Oscar Sylvester Stallone isn't completely without a sense of humor (he showed a comic instinct in Rocky ), but the last place he belongs is at… Oscar Sylvester Stallone isn't completely without a sense of humor (he showed a comic instinct in Rocky ), but the last place he belongs is at… PG PT109M Comedy Sylvester Stallone Don Ameche Tim Curry Yvonne DeCarlo Eddie Bracken Joey Travolta Chazz Palminteri Peter Riegert Harry Shearer Kurtwood Smith Vincent Spano Marisa Tomei Touchstone Pictures
Movie Review

Oscar (1991)

MPAA Rating: PG
EW's GRADE
D+

Details Rated: PG; Length: 109 Minutes; Genre: Comedy; With: Sylvester Stallone; Distributor: Touchstone Pictures

Sylvester Stallone isn't completely without a sense of humor (he showed a comic instinct in Rocky), but the last place he belongs is at the center of a classically structured farce — the sort of thing in which entire subplots are predicated on the switching of identical suitcases. (If I never see another movie about mixed-up suitcases, you won't hear me protesting.) In Oscar, based on a French play of the '60s, he plays ''Snaps'' Provolone, a Prohibition racketeer who, in the midst of trying to go straight, learns that his wily young accountant (Vincent Spano) is planning to marry his flapper daughter (Marisa Tomei) — except that the woman the accountant thinks is the daughter isn't really the daughter at all, even though the flapper does want to be married, but to a different guy...oh, never mind. Director John Landis executes the mechanics of farce without a trace of the speed or effervescence this material demands. Every chuckle feels engineered. Stallone is reduced to playing straight man to a gaggle of stock Damon Runyon hoods, though Tim Curry, looking like a stuffed cod, brings a prissy, nerdish glee to the role of a madly obsequious linguistics professor. D+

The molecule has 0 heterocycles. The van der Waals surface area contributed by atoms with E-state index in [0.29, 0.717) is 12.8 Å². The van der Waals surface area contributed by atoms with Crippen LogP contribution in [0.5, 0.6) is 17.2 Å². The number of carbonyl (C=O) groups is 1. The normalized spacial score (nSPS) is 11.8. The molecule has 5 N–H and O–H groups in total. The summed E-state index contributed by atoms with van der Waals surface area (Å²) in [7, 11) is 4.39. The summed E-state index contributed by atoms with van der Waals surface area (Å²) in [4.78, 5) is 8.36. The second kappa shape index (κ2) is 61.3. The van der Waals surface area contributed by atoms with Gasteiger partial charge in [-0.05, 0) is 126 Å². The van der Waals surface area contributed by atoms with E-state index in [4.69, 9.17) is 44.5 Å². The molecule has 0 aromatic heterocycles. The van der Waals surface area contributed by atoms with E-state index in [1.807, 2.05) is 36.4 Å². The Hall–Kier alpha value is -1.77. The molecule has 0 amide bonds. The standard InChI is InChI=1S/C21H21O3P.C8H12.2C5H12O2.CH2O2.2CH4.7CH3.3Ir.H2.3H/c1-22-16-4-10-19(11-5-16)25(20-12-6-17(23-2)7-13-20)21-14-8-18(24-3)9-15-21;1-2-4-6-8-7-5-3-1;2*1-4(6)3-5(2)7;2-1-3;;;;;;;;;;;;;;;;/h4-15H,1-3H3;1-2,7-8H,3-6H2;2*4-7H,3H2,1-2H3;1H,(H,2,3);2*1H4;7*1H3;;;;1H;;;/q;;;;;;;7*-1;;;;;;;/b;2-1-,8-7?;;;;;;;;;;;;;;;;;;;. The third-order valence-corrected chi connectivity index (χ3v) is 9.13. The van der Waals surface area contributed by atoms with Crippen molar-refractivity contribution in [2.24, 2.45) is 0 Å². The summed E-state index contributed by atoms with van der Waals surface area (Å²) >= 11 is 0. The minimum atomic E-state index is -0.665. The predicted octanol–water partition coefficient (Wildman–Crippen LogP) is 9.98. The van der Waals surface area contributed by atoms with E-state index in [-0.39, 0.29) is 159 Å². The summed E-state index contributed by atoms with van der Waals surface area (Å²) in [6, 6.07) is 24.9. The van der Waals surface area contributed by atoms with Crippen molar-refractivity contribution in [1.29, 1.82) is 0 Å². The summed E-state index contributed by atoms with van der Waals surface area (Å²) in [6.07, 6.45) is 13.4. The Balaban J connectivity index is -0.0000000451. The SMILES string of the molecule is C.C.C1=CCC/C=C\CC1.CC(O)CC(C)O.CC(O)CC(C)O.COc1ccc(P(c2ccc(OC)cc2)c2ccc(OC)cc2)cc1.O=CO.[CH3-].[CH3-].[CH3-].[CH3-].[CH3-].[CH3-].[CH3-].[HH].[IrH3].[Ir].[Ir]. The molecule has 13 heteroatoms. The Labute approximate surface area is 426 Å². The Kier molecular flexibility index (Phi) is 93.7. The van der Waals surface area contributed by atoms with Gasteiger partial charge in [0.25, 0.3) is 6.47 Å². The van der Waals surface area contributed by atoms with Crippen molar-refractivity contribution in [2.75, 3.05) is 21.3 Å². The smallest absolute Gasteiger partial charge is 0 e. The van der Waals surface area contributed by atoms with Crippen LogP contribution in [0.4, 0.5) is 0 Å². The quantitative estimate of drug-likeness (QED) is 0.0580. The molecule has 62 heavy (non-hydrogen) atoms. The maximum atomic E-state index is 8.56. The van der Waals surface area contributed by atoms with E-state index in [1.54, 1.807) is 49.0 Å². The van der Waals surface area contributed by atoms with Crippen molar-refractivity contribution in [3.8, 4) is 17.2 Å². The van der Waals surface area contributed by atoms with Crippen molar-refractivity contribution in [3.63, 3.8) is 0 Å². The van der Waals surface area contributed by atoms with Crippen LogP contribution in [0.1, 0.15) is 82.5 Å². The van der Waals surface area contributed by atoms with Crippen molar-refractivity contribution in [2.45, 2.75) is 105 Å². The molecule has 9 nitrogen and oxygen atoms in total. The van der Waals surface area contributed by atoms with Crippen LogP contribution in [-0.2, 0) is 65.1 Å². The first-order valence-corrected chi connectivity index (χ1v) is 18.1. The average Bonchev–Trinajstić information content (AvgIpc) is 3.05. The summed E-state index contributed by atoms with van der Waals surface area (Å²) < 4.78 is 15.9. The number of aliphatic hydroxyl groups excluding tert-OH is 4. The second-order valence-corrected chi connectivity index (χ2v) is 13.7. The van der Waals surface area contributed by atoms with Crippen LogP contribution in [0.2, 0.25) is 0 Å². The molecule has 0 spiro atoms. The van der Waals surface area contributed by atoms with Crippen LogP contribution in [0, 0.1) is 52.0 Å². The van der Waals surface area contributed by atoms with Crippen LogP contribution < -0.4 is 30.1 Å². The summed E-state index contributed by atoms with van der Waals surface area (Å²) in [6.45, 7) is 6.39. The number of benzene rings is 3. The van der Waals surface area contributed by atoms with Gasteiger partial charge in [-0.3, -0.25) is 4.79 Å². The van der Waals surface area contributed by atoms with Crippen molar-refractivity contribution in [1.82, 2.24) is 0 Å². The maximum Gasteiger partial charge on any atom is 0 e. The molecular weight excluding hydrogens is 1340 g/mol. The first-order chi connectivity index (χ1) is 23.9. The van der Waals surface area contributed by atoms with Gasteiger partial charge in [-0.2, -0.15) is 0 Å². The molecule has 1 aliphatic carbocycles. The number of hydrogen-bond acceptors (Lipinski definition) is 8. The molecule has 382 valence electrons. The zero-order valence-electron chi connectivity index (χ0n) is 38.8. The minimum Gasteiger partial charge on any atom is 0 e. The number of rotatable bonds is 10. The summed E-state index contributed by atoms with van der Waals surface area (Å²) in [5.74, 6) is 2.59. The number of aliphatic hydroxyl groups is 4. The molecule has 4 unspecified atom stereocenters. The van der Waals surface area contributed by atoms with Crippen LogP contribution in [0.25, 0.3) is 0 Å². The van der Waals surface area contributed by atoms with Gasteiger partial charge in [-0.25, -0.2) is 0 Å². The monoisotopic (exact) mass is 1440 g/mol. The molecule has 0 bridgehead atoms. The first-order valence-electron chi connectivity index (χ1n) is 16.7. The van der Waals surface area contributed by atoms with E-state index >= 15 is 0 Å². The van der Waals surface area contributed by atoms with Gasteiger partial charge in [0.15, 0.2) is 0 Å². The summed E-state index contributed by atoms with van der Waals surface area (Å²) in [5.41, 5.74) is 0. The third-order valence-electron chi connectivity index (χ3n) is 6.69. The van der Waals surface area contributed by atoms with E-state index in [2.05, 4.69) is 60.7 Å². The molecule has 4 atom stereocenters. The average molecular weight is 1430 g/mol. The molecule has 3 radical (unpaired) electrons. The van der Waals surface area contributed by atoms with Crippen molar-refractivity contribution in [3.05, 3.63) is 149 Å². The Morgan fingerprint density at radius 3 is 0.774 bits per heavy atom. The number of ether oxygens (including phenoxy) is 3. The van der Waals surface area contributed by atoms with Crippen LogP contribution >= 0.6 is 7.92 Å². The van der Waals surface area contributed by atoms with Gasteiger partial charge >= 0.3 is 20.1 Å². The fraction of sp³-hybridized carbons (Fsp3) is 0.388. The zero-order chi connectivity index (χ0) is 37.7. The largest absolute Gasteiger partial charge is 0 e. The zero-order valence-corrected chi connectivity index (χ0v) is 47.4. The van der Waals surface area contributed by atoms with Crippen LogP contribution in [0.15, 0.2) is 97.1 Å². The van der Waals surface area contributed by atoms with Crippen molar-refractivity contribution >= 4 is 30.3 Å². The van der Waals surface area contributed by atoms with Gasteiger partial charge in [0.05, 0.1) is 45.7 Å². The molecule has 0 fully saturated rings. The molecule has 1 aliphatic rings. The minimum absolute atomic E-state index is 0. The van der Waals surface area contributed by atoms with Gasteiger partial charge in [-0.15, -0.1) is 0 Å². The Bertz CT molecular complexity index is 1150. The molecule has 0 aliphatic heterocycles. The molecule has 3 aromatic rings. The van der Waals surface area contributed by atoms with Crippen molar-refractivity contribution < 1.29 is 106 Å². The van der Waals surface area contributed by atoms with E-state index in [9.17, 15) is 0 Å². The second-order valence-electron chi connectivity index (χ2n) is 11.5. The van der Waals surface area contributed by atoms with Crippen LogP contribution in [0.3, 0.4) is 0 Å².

Originally posted May 03, 1991 Published in issue #64 May 03, 1991 Order article reprints
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